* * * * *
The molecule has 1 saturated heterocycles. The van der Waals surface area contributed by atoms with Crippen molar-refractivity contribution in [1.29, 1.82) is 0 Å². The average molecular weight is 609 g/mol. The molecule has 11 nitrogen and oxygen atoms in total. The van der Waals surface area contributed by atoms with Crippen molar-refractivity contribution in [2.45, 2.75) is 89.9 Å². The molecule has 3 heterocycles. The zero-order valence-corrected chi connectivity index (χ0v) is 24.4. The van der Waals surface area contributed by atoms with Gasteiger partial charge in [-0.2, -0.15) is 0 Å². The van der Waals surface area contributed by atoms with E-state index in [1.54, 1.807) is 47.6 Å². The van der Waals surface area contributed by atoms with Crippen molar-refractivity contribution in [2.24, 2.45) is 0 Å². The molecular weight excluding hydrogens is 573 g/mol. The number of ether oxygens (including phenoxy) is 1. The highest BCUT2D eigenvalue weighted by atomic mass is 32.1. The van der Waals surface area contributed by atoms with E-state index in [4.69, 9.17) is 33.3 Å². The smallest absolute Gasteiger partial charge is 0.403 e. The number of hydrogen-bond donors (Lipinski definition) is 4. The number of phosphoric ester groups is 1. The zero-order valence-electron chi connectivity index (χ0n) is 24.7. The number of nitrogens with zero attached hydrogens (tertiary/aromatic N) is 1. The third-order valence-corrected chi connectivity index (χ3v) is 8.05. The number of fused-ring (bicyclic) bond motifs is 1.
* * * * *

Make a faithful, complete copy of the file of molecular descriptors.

The molecule has 1 saturated heterocycles. The van der Waals surface area contributed by atoms with Crippen molar-refractivity contribution in [1.29, 1.82) is 0 Å². The average molecular weight is 609 g/mol. The molecule has 11 nitrogen and oxygen atoms in total. The van der Waals surface area contributed by atoms with Crippen molar-refractivity contribution in [2.45, 2.75) is 89.9 Å². The molecule has 3 heterocycles. The zero-order valence-corrected chi connectivity index (χ0v) is 24.4. The van der Waals surface area contributed by atoms with Gasteiger partial charge in [-0.2, -0.15) is 0 Å². The van der Waals surface area contributed by atoms with E-state index in [1.54, 1.807) is 47.6 Å². The van der Waals surface area contributed by atoms with Crippen molar-refractivity contribution in [2.24, 2.45) is 0 Å². The molecular weight excluding hydrogens is 573 g/mol. The number of ether oxygens (including phenoxy) is 1. The highest BCUT2D eigenvalue weighted by atomic mass is 32.1. The van der Waals surface area contributed by atoms with E-state index in [4.69, 9.17) is 33.3 Å². The smallest absolute Gasteiger partial charge is 0.403 e. The number of hydrogen-bond donors (Lipinski definition) is 4. The number of phosphoric ester groups is 1. The zero-order valence-electron chi connectivity index (χ0n) is 24.7. The number of nitrogens with zero attached hydrogens (tertiary/aromatic N) is 1. The third-order valence-corrected chi connectivity index (χ3v) is 8.05. The number of fused-ring (bicyclic) bond motifs is 1.